All 67 counties in Florida are in the midst of mandatory machine recounts of all ballots in order to get more accurate counts of three very close statewide races; in the race for U.S. Senate, Rick Scott leads Bill Nelson by 0.15%, in the race for governor, Ron DeSantis leads Andrew Gillum by 0.41% and Nikki Fried leads Matt Caldwell by 0.06% in the contest for Commissioner of Agriculture.
The deadline to complete the machine recount of all ballots is Thursday.
On WMNF’s Midpoint Monday, Hillsborough County Supervisor of Elections Craig Latimer said he expected to be able to meet that deadline.
“It’s going good. We’ve got a lot of ballots to count. But we’re moving along and things are looking good.”
The Palm Beach County Supervisor of Elections said that it’s unlikely that their county will finish by Thursday’s deadline. So, two questions about that. One is: is Hillsborough likely to finish. And second question is, what happens then if a county isn’t finished recounting by Thursday?
“Hillsborough will be finished. The idea then is to do the machine recount and be finished by Thursday at 3:00 p.m.
“If a county is unable to do that when they go to their certification, they would go back and report their first unofficials [the unofficial tallies that were due on Saturday November 10], unless they’re able to finish counting. Then they could add that to the certification but they wouldn’t have a manual recount.
“But, I want to clarify something. I know a little bit of information about Palm Beach [County]. Apparently the equipment that they have is only capable of conducting one recount at a time. The equipment that we have here — we’re capable of multiple recounts, multiple races. They can only do one race at a time.”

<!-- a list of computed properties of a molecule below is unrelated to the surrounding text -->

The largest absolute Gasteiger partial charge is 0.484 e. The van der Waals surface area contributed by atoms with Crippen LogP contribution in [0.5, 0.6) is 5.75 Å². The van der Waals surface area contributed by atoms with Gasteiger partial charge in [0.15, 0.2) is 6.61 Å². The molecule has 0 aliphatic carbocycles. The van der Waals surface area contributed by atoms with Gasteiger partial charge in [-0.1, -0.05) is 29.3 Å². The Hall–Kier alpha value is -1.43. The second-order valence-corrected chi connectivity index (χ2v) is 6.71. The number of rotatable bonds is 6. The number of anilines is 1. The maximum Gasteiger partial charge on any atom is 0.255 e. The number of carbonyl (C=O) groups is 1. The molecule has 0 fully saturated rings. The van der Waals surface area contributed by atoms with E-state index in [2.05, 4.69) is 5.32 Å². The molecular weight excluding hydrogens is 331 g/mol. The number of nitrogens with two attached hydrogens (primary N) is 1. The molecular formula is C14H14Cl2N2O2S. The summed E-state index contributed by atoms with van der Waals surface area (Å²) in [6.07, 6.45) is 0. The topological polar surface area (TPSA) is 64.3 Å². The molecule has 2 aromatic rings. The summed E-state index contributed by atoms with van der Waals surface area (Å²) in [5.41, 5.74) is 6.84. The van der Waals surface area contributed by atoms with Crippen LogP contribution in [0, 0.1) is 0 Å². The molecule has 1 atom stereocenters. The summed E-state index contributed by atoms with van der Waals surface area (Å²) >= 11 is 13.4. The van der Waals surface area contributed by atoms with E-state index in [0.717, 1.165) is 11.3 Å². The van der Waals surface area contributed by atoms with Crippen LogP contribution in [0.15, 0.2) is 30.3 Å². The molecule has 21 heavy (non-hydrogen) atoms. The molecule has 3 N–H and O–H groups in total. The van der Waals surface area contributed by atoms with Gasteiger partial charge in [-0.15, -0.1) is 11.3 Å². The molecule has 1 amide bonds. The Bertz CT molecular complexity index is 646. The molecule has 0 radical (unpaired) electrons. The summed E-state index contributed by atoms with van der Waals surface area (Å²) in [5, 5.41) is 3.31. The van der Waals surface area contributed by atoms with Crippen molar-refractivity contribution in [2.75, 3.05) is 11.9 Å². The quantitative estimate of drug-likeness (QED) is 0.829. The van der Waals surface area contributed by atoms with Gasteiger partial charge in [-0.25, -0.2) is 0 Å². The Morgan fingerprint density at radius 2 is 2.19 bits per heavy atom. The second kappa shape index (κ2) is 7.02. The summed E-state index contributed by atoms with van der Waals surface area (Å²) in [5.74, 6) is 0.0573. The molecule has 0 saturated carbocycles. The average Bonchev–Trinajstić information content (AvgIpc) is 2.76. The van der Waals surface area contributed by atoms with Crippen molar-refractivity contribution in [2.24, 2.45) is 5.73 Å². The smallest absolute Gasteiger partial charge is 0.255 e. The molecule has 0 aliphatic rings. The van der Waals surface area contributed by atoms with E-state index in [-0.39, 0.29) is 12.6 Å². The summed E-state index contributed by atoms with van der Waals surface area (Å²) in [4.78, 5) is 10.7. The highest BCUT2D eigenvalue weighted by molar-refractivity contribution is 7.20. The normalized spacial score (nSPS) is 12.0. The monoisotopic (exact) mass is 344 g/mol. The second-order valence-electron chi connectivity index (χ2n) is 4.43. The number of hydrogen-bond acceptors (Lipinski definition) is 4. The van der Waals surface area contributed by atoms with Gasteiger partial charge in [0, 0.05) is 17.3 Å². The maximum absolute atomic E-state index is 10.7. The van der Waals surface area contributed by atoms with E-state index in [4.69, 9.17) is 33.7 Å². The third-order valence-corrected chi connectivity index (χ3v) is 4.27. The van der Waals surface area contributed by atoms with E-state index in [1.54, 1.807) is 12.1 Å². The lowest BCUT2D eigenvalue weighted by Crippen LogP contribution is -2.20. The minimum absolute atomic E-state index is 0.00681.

And there are three of them, so they essentially have to do three recounts.
“Correct, they would have to totally recount their ballots three times.”
During the machine recount, ballots with “undervotes” or “overvotes” are pulled out by the tally machine. That’s so they can be counted by hand during a required manual recount if the margin after Thursday is 0.25% or less. An undervote is when the machine does not recognize a vote for any candidate in a race. An overvote is when the machine “sees” votes for more than one candidate. Latimer says that during the manual recount, undervotes and overvotes will be looked at one-by-one.
“So that would go to the canvassing board, which is made up of two county judges and myself. And then we would follow the rule for ‘voter intent’ that is published by the State Division of Elections, Secretary of State’s Office. But yes, in a situation like that, where it’s very clear what the voter intent would be, that would be the selection by the canvassing board.”
President Donald Trump tweeted this Monday:
“The Florida Election should be called in favor of Rick Scott and Ron DeSantis in that large numbers of new ballots showed up out of nowhere, and many ballots are missing or forged. An honest vote count is no longer possible-ballots massively infected. Must go with Election Night!”
The Florida Election should be called in favor of Rick Scott and Ron DeSantis in that large numbers of new ballots showed up out of nowhere, and many ballots are missing or forged. An honest vote count is no longer possible-ballots massively infected. Must go with Election Night!
— Donald J. Trump (@realDonaldTrump) November 12, 2018
WMNF asked Latimer if he agrees with President Trump that “massively infected ballots means an “honest vote count is no longer possible.”
“I do not. Not in my county.”
Listen to the show here:
In Pinellas County, Supervisor of Elections Deborah Clark tweeted Monday that her office is halfway done with the machine recount.
We are are more than half way through with the machine recount! pic.twitter.com/76F6t0Jd0V
— Pinellas County Supervisor of Elections (@VotePinellas) November 12, 2018